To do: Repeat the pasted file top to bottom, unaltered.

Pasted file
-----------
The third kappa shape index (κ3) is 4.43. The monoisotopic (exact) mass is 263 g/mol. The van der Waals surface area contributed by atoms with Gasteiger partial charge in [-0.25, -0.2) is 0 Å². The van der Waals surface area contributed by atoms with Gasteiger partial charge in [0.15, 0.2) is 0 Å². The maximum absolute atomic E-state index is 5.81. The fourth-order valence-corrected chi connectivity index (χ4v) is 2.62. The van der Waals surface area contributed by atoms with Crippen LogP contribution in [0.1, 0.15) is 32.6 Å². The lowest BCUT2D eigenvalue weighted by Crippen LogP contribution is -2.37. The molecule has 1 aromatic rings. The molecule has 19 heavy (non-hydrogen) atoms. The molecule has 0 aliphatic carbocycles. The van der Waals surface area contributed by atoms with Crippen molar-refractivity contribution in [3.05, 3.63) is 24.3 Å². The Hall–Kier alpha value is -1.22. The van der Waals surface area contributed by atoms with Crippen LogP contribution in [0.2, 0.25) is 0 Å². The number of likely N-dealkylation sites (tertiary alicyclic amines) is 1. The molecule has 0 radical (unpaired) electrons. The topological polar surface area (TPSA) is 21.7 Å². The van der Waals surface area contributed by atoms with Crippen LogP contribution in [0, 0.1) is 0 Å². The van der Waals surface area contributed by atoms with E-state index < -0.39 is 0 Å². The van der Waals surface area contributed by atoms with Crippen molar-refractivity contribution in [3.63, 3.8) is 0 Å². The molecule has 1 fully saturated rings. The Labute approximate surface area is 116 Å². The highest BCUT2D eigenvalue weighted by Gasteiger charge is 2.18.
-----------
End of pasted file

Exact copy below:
The third kappa shape index (κ3) is 4.43. The monoisotopic (exact) mass is 263 g/mol. The van der Waals surface area contributed by atoms with Gasteiger partial charge in [-0.25, -0.2) is 0 Å². The van der Waals surface area contributed by atoms with Gasteiger partial charge in [0.15, 0.2) is 0 Å². The maximum absolute atomic E-state index is 5.81. The fourth-order valence-corrected chi connectivity index (χ4v) is 2.62. The van der Waals surface area contributed by atoms with Crippen LogP contribution in [0.1, 0.15) is 32.6 Å². The lowest BCUT2D eigenvalue weighted by Crippen LogP contribution is -2.37. The molecule has 1 aromatic rings. The molecule has 19 heavy (non-hydrogen) atoms. The molecule has 0 aliphatic carbocycles. The van der Waals surface area contributed by atoms with Crippen molar-refractivity contribution in [3.05, 3.63) is 24.3 Å². The Hall–Kier alpha value is -1.22. The van der Waals surface area contributed by atoms with Crippen LogP contribution in [0.2, 0.25) is 0 Å². The number of likely N-dealkylation sites (tertiary alicyclic amines) is 1. The molecule has 0 radical (unpaired) electrons. The topological polar surface area (TPSA) is 21.7 Å². The van der Waals surface area contributed by atoms with Crippen LogP contribution in [0, 0.1) is 0 Å². The van der Waals surface area contributed by atoms with E-state index < -0.39 is 0 Å². The van der Waals surface area contributed by atoms with Crippen molar-refractivity contribution in [3.63, 3.8) is 0 Å². The molecule has 1 fully saturated rings. The Labute approximate surface area is 116 Å². The highest BCUT2D eigenvalue weighted by Gasteiger charge is 2.18.